London fund to invest in BEE

2 February 2006

London-based firm Blackstar Investors is to help fund black economic empowerment (BEE) deals in South Africa to the tune of £35-million (R380-million), signalling that foreigners are growing increasingly comfortable with investing in the country and in empowerment financing, Business Day reports.

This is in sharp contrast to five years ago, when a first round of empowerment deals in mining battled to find foreign support.

“It shows foreign understanding of empowerment and the risks and rewards that go with financing it has grown,” says Business Day.

The company’s local arm, Blackstar Managers, is to identify opportunities for investment. Blackstar, listed on London’s alternative AIM market, is the first fund of its type and an “endorsement” of the BEE process by leading members of the international investment community, managing partner Andrew Bonamour told the newspaper.

He said a number of institutions and hedge funds had invested in Blackstar, including Fidelity, Eton Park, Merrill Lynch Schroder and JP Morgan. The company was previously known as Illuminator plc.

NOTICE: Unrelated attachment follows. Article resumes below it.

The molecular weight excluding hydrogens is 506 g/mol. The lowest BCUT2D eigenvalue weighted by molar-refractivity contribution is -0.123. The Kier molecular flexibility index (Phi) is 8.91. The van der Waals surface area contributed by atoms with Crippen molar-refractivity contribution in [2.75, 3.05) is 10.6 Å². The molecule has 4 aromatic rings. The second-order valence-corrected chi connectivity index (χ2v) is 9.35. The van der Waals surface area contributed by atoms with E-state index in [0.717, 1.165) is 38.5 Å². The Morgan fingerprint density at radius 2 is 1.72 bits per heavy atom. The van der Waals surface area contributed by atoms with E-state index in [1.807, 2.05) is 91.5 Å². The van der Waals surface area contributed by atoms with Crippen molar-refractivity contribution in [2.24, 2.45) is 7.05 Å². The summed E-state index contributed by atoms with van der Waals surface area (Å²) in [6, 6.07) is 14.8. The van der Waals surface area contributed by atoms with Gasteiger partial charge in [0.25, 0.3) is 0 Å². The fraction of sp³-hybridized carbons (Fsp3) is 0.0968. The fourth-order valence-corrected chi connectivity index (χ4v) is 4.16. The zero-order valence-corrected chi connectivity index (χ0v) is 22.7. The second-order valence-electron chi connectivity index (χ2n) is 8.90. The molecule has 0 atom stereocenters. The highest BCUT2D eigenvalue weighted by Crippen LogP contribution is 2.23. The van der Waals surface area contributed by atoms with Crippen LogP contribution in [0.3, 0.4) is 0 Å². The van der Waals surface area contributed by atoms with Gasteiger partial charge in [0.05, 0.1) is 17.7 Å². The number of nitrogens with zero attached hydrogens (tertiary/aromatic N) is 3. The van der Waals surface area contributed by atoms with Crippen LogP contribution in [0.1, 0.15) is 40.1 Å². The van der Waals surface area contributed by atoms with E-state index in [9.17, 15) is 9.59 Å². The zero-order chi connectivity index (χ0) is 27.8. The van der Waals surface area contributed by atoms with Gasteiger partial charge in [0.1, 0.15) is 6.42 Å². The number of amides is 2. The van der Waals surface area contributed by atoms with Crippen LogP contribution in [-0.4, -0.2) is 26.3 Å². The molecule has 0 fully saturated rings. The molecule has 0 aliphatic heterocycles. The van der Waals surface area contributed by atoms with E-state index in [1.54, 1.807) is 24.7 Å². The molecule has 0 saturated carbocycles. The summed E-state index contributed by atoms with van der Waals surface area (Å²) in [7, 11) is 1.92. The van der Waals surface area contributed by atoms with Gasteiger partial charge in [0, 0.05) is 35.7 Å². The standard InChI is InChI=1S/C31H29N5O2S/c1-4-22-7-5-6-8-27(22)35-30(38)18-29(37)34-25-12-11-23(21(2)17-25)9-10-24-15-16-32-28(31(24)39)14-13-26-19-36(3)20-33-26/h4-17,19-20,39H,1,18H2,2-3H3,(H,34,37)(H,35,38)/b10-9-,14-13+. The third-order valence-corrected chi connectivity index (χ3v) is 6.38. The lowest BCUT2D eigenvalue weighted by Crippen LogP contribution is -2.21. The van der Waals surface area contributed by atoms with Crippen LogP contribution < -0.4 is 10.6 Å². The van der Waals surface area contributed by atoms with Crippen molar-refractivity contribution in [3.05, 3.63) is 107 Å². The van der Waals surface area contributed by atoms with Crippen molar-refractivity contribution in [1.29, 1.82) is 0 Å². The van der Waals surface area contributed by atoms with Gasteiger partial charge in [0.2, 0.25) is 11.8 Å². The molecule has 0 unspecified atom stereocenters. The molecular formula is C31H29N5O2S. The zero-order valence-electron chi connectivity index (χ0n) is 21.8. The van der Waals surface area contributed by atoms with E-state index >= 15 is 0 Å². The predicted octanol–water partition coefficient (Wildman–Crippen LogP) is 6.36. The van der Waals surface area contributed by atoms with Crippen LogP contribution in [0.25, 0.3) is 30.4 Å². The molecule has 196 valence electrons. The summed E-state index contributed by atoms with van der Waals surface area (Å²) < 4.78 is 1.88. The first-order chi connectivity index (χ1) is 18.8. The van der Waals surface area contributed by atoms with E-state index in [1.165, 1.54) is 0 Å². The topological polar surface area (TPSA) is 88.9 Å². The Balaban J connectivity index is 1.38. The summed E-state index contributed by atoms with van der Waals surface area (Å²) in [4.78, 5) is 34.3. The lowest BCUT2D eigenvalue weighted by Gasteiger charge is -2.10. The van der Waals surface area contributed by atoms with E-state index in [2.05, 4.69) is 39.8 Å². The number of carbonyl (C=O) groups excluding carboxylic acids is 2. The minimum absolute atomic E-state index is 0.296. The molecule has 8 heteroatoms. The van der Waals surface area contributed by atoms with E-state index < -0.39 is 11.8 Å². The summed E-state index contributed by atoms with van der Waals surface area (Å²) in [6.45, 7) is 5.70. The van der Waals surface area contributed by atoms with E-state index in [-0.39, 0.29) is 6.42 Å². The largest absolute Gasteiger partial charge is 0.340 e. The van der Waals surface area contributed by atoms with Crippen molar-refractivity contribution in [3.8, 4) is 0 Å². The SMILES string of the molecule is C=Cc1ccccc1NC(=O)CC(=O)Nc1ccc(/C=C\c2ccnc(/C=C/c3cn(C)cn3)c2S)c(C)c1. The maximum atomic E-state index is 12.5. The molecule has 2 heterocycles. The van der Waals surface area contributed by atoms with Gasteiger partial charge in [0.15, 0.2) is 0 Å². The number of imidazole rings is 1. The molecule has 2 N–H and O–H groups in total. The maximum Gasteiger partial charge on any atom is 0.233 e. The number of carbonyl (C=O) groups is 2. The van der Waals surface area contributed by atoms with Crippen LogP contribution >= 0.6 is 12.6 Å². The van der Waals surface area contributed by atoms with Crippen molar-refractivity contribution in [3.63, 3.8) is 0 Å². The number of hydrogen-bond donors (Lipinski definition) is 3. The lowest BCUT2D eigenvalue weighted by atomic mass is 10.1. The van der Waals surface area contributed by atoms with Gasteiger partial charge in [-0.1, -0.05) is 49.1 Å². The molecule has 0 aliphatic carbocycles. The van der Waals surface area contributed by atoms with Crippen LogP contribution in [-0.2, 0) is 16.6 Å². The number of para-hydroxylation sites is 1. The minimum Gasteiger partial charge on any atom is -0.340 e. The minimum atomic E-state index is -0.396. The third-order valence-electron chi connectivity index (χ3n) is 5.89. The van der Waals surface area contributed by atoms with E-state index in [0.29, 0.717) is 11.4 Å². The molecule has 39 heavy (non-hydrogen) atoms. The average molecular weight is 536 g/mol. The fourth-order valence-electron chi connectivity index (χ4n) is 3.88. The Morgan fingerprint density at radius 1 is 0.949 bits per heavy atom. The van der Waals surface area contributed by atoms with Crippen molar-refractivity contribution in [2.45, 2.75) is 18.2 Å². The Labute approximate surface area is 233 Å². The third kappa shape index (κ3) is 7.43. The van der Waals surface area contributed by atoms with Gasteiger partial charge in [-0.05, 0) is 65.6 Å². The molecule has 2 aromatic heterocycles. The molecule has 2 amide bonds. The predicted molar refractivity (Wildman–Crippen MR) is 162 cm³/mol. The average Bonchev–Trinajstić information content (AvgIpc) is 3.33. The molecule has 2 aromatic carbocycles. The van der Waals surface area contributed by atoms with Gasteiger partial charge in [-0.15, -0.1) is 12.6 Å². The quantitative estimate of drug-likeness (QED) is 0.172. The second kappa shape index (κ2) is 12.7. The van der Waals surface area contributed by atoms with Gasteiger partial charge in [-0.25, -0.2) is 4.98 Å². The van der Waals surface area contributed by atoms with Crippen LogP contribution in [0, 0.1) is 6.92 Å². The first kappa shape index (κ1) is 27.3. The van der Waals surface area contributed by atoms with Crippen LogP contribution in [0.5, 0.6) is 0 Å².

Bonamour told Business Day that international hedge funds had a mandate to invest a portion of their capital in emerging markets.

BusinessMap director Reg Rumney said empowerment charters and the Department of Trade and Industry’s recently released empowerment codes had given foreigners a lot more investment certainty. Empowerment deals worth R40- to R50-billion were struck in 2005.

“Certainly there is a role for private equity financing because there is an enormous amount of activity,” Rumney told Business Day.

Blackstar expects to finalise its first transaction later in February, putting forward the capital needed by empowerment partners to buy a stake in a company operating in the resources sector.

Bonamour said Blackstar was aiming at providing a percentage of financing required for empowerment deals up to about R25-million. Blackstar plans to play an active role in managing investments and will help its black partners with due-diligence studies and negotiations. reporter